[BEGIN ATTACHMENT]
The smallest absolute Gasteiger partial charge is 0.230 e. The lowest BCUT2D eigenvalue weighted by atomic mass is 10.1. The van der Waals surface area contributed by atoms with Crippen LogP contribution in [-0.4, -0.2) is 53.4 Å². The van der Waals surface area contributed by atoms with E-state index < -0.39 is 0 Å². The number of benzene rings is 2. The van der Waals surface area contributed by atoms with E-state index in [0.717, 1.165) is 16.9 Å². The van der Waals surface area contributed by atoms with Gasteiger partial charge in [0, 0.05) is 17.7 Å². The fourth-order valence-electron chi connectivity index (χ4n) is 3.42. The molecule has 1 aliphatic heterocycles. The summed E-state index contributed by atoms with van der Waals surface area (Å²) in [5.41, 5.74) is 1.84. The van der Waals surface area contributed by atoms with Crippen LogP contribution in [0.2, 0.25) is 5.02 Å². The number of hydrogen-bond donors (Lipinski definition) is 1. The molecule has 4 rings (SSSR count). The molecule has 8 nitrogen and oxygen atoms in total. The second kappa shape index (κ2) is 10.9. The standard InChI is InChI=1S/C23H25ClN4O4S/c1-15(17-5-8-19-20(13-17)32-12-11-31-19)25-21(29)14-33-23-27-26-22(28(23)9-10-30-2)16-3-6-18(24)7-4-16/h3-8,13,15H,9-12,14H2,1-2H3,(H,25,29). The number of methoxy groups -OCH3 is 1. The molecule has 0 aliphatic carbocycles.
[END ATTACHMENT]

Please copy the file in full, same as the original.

The smallest absolute Gasteiger partial charge is 0.230 e. The lowest BCUT2D eigenvalue weighted by atomic mass is 10.1. The van der Waals surface area contributed by atoms with Crippen LogP contribution in [-0.4, -0.2) is 53.4 Å². The van der Waals surface area contributed by atoms with E-state index < -0.39 is 0 Å². The number of benzene rings is 2. The van der Waals surface area contributed by atoms with E-state index in [0.717, 1.165) is 16.9 Å². The van der Waals surface area contributed by atoms with Gasteiger partial charge in [0, 0.05) is 17.7 Å². The fourth-order valence-electron chi connectivity index (χ4n) is 3.42. The molecule has 1 aliphatic heterocycles. The summed E-state index contributed by atoms with van der Waals surface area (Å²) in [5.41, 5.74) is 1.84. The van der Waals surface area contributed by atoms with Crippen LogP contribution in [0.2, 0.25) is 5.02 Å². The number of hydrogen-bond donors (Lipinski definition) is 1. The molecule has 4 rings (SSSR count). The molecule has 8 nitrogen and oxygen atoms in total. The second kappa shape index (κ2) is 10.9. The standard InChI is InChI=1S/C23H25ClN4O4S/c1-15(17-5-8-19-20(13-17)32-12-11-31-19)25-21(29)14-33-23-27-26-22(28(23)9-10-30-2)16-3-6-18(24)7-4-16/h3-8,13,15H,9-12,14H2,1-2H3,(H,25,29). The number of methoxy groups -OCH3 is 1. The molecule has 0 aliphatic carbocycles.